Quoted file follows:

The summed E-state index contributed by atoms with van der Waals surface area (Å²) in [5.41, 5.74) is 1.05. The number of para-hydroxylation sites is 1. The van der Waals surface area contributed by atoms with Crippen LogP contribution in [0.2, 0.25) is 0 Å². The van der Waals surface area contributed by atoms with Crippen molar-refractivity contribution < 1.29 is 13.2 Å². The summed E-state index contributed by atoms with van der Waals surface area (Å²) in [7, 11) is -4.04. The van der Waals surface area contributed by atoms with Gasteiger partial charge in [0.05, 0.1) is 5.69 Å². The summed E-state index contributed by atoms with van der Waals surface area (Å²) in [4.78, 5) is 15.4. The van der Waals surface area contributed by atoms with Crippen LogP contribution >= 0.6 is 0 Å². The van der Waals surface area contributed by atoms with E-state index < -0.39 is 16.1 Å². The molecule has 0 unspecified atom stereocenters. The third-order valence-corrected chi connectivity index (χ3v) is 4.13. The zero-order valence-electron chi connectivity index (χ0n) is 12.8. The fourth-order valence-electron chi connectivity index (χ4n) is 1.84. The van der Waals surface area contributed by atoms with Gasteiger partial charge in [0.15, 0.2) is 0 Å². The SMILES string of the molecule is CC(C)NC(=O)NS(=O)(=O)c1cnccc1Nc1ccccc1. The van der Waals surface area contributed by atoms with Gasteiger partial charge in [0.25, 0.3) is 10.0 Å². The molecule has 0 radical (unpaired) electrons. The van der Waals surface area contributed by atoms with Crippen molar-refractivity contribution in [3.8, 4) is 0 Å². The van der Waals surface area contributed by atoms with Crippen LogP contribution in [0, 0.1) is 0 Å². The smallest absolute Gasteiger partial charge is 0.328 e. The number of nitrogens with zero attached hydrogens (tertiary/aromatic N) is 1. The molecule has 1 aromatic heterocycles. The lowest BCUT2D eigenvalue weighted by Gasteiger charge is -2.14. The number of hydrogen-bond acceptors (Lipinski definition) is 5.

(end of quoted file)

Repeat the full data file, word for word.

The summed E-state index contributed by atoms with van der Waals surface area (Å²) in [5.41, 5.74) is 1.05. The number of para-hydroxylation sites is 1. The van der Waals surface area contributed by atoms with Crippen LogP contribution in [0.2, 0.25) is 0 Å². The van der Waals surface area contributed by atoms with Crippen molar-refractivity contribution < 1.29 is 13.2 Å². The summed E-state index contributed by atoms with van der Waals surface area (Å²) in [7, 11) is -4.04. The van der Waals surface area contributed by atoms with Gasteiger partial charge in [0.05, 0.1) is 5.69 Å². The summed E-state index contributed by atoms with van der Waals surface area (Å²) in [4.78, 5) is 15.4. The van der Waals surface area contributed by atoms with Crippen LogP contribution >= 0.6 is 0 Å². The van der Waals surface area contributed by atoms with E-state index < -0.39 is 16.1 Å². The molecule has 0 unspecified atom stereocenters. The third-order valence-corrected chi connectivity index (χ3v) is 4.13. The zero-order valence-electron chi connectivity index (χ0n) is 12.8. The fourth-order valence-electron chi connectivity index (χ4n) is 1.84. The van der Waals surface area contributed by atoms with Gasteiger partial charge in [0.15, 0.2) is 0 Å². The SMILES string of the molecule is CC(C)NC(=O)NS(=O)(=O)c1cnccc1Nc1ccccc1. The van der Waals surface area contributed by atoms with Gasteiger partial charge in [0.25, 0.3) is 10.0 Å². The molecule has 0 radical (unpaired) electrons. The van der Waals surface area contributed by atoms with Crippen molar-refractivity contribution in [3.8, 4) is 0 Å². The van der Waals surface area contributed by atoms with Crippen LogP contribution in [0, 0.1) is 0 Å². The smallest absolute Gasteiger partial charge is 0.328 e. The number of nitrogens with zero attached hydrogens (tertiary/aromatic N) is 1. The molecule has 1 aromatic heterocycles. The lowest BCUT2D eigenvalue weighted by Gasteiger charge is -2.14. The number of hydrogen-bond acceptors (Lipinski definition) is 5.